"During these final days of the campaign, it's important to focus on the real stakes for America. Donald Trump's finger on the nuclear button is a horrifying prospect. His temperament and absence of experience makes him a danger to all Americans," Bradley said in a statement.

Rudy Giuliani Says Voters Should Expect 'a Couple of Surprises'

Former New York Mayor Rudy Giuliani told "Fox & Friends" Tuesday that voters should be ready for "a couple of surprises" heading their way from the Donald Trump campaign.

Without offering specifics, Giuliani said the surprises "would turn Trump's campaign in a little bit of a different way" and "get their message out there."

"I think it will be enormously effective, and I do think that all of these revelations against Hillary Clinton finally are beginning to have an impact," he said.

Mark Murray

Cook Political Report: Democrats Poised to Win Senate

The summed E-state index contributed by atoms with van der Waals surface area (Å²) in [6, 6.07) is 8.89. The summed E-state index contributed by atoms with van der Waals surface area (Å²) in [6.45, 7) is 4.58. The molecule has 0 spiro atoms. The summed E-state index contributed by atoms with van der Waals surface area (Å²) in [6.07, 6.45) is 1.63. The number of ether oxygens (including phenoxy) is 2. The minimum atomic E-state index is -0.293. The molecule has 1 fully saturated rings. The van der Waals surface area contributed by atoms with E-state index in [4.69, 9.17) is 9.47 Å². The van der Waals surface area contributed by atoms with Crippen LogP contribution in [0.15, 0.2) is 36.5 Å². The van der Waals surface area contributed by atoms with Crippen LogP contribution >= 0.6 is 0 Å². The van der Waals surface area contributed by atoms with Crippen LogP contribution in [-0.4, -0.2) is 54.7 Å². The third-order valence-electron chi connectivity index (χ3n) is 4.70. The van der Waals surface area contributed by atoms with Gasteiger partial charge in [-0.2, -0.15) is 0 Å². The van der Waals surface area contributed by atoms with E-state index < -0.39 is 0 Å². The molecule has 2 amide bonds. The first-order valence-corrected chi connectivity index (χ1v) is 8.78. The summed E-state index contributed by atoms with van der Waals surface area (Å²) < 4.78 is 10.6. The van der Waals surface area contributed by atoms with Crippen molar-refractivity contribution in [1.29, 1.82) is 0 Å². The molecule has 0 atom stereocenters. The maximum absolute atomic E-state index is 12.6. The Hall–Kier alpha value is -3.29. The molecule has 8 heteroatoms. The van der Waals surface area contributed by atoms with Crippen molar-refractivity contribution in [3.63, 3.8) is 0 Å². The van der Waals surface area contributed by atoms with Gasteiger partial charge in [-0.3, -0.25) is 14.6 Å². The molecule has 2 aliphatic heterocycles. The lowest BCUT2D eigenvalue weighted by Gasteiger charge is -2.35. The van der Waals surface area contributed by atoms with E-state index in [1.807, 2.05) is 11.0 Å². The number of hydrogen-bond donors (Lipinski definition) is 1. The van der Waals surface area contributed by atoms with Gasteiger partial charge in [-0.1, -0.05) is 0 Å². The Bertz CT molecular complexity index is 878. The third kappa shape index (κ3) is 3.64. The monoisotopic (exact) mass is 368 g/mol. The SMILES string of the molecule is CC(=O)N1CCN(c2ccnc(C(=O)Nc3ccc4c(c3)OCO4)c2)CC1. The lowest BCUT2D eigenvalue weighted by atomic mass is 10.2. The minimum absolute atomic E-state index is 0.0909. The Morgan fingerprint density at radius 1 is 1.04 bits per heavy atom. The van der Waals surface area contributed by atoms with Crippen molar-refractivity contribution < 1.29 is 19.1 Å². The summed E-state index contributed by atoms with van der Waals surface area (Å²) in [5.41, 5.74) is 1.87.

The nonpartisan Cook Political Report, one of the country's most respected political forecasters, believes Democrats are poised to gain between five and seven Senate seats, more than enough to win control of the chamber in November.

"Since the release of the Access Hollywood tape, Senate Republicans have seen their fortunes dip, particularly in states like Florida, North Carolina, New Hampshire, Nevada and Pennsylvania where Clinton has established a lead. In fact, of the Senate seats in the Toss Up column, Trump only leads in Indiana and Missouri where both Republicans are running a few points behind him," the Cook Political Report says.

It adds, "Early voting is underway in 27 states, so Republicans don't really have much time to turn things around, and Trump won't be any help, especially his campaign doesn't really have a ground game to speak of."

To win control of the Senate, Democrats must gain a net of four seats if Clinton wins the presidency (because the vice president would break a 50-50 tie). If Trump wins, Democrats would need to pick up five seats to win back the chamber.

Trump in 2008: Clinton 'Is a Great Woman"

Donald Trump has maintained throughout the campaign that his past support for Democrats was due to his business interests and has argued that as a former player in the politics game, he's in the best position to change the rules. Recently though, NY1 re-upped an interview from 2008 in which the now-GOP nominee has glowing praise for his Democratic opponent.